Wednesday 19 December 2018

Road Rash II (Mega Drive / Genesis review)

Developer: Electronic Arts
Publisher: Electronic Arts
Released: 1993

Road Rash II is a vehicular combat racing game and the follow-up to 1991's Sega Mega Drive / Genesis original.

There's five difficulty levels that consist of five races each; the objective is to place third or better in each race to win cash, upgrade your bike and move on to the higher levels. While racing, you can attack opponents with punches, kicks or weapons such as a chain or club. The gameplay feels more grind heavy than the original in that you really need a decent bike to succeed, something the game makes you work hard for. The difficulty ramps up extremely quickly too (e.g. by Level 2) and what doesn't help is the overabundance of roadkill and animals that litter the road to an annoying degree! The frame-rate is also an issue, as while it seems faster than the original it's still very low; it's not a huge problem in solo mode, but two-player split-screen is an uncontrollable abomination! My main gripe is with the actual tracks themselves, as while locations such as Hawaii and Alaska have a lot of potential there's barely any scenery here, and what you see at the start of a race is what you'll see on repeat for the next few minutes; compare this to Outrun (1986, Arcades) and the difference is night and day. Still, the actual racing is just as entertaining as ever, and there's many hilarious, yet panic inducing moments, such as when you launch off a hill and find yourself manically steering to avoid a collision! Also, the nitrous bikes are a fantastic addition and while they might sound overpowered you really have to use them wisely, otherwise you'll quickly be spinning out of control! There's some humorous cut-scenes after each race, but the music stumbles by replacing hard rock with soft honky tonk / blues tracks.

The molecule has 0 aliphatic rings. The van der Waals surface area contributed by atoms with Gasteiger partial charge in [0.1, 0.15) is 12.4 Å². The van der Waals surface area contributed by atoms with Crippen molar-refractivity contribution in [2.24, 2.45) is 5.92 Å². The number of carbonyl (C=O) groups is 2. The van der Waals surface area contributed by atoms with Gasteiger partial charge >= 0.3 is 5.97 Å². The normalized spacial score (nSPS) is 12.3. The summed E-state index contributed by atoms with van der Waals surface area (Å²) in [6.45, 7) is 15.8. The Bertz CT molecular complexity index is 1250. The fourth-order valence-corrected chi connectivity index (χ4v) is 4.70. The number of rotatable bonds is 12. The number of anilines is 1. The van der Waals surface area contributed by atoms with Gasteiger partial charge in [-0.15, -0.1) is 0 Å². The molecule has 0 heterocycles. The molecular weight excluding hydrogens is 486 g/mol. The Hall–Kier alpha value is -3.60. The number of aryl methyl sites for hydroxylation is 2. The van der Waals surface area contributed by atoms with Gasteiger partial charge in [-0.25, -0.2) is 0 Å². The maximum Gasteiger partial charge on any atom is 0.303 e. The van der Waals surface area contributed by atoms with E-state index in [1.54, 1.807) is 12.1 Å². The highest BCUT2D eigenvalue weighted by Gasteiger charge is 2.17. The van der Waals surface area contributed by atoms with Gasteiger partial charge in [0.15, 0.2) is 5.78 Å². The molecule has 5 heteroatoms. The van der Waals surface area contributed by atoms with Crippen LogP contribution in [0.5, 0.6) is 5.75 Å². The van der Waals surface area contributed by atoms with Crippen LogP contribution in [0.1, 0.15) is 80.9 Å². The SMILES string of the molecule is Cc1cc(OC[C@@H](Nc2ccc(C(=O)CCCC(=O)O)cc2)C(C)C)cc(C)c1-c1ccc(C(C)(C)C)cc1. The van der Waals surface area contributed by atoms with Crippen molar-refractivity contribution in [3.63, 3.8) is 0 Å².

If you enjoyed the original game you'll love Road Rash II and might even get some amusement out of its flawed simultaneous two-player mode. It does feel like an expansion pack rather than a full-fledged sequel, but it still features high-octane racing and offers a greater challenge to series veterans looking for more of the same.

Random trivia: A port for the Sega Game Gear was planned for release in 1994, but was ultimately cancelled.

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